Home to the Panama Canal and stuck between the tourist haven of Costa Rica and an increasingly stable and prosperous Colombia, Panama has been in the middle of an economic boom for years. But many of us don’t even know it.
Even during the current economic recession, the country’s GDP grew by 9.2 percent GDP last year and is projected to grow by 3 percent this year—among the highest in Latin America. New luxury towers are crowding Punta Pacífica, one of Panama City´s most exclusive residential areas, including a $260 million condo-hotel development courtesy of Donald Trump. Many Panamanians are no longer comparing their country to Miami, but earnestly call it “The Abu Dhabi of Latin America.”
So, just 20 years since the U.S. invasion that removed General Manuel Noriega from power, what is fueling all this wealth? Last month, while in Panama City, I was amazed to witness a place that isn’t only forgetting those bitter days, but is deeply invested in reinventing itself.
It’s been three years since Panamanians voted in support of the $5.25 billion expansion of the canal, a move that has created jobs and opportunity even as infrastructure projects elsewhere have stalled. The government claims that once the project is finished in 2014, it will help reduce poverty by 30 percent.
Panama‘s international reputation as a tax haven and a retirement escape is now firmly cemented as well. Cheap housing prices, a growing and reliable health care industry, investment incentives, and minimal taxes have attracted companies and retirees alike.
But the bonanza isn’t trickling down to many Panamanians. When I first visited Panama in 2007, I investigated whether Noriega (who had just finished his sentence in the United States) would be tried at home for murder, torture and disappearances. Though the United States estimates that 300 people died during the 1989 invasion, human rights groups say that 3,000 were actually killed during the attack. Hundreds more are believed to have been kidnapped and tortured by Panamanian military forces—both before and after the invasion. Many of those Noriega-era survivors I spoke to were from poor and working-class backgrounds, and they seemed convinced that their lack of means would get them nowhere in the courts.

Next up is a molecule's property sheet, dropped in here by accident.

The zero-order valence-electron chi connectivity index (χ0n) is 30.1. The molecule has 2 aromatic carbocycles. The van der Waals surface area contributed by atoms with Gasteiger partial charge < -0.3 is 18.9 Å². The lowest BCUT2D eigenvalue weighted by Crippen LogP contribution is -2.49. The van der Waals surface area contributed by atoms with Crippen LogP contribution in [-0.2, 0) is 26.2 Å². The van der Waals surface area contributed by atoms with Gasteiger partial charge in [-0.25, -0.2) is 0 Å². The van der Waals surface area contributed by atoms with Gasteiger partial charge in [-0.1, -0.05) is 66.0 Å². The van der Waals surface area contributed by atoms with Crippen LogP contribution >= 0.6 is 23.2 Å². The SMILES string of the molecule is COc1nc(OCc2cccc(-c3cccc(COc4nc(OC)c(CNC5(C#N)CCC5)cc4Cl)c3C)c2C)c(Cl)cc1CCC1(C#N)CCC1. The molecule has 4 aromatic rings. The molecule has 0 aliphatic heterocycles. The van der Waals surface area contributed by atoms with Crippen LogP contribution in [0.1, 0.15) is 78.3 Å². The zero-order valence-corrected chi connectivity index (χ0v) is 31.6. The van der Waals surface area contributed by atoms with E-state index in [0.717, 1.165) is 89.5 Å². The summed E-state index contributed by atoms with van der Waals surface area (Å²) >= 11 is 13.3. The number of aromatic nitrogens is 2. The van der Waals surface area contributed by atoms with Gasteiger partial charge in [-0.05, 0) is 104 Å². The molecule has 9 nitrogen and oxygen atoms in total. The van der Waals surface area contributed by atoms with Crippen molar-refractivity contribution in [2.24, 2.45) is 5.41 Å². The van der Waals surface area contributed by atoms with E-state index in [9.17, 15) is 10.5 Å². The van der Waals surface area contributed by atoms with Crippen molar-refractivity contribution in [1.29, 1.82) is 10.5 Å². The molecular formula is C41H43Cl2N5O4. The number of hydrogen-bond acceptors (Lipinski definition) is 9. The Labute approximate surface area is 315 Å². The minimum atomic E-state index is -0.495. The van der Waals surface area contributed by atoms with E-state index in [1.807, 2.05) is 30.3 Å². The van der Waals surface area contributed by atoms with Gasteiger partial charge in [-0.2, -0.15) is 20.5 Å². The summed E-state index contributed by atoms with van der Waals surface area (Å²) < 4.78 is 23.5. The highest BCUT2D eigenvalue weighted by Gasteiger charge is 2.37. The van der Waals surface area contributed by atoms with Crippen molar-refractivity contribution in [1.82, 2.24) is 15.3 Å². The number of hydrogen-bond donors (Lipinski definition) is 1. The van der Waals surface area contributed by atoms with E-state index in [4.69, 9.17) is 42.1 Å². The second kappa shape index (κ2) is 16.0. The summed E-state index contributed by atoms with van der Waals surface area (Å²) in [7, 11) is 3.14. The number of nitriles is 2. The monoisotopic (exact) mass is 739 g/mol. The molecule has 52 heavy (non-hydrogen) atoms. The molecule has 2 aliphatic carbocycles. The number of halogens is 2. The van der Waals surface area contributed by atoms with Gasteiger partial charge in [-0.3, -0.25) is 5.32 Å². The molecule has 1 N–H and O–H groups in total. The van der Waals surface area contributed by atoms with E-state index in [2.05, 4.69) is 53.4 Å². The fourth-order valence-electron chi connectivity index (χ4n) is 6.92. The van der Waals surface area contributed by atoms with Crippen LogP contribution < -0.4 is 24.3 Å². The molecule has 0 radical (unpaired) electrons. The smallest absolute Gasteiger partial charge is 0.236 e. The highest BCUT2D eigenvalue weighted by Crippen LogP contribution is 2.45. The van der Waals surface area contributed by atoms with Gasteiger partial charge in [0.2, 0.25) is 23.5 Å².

On the other hand, middle-class Panamanians appeared nonchalant about Noriega’s possible return; many told me that they would prefer it if the new generation forgets their country’s dark past. Revisiting that era, they said, would only end up hurting Panama‘s current economic prosperity. That sentiment has continued, paving the way for Ricardo Martinelli, a conservative, multimillionaire supermarket chain owner to win the presidency this past May.
It’s still too early to say whether President Martinelli will want to dig into Panama‘s past and seek justice for those who suffered under Noriega. Or whether he will deliver on his campaign promises to reduce poverty and increase opportunities for young people. In the meantime, the expansion of the canal is ahead of schedule. But so is the expansion of city slums like El Chorrillo, which serve as a reminder of the people being left behind.
* Ruxandra Guidi is a contributing blogger to americasquarterly.org. She is an independent journalist based in Austin, Texas, and her work can be found at Fonografia Collective (http://fonografiacollective.com).
Any opinions expressed in this piece do not necessarily reflect those of Americas Quarterly or its publishers.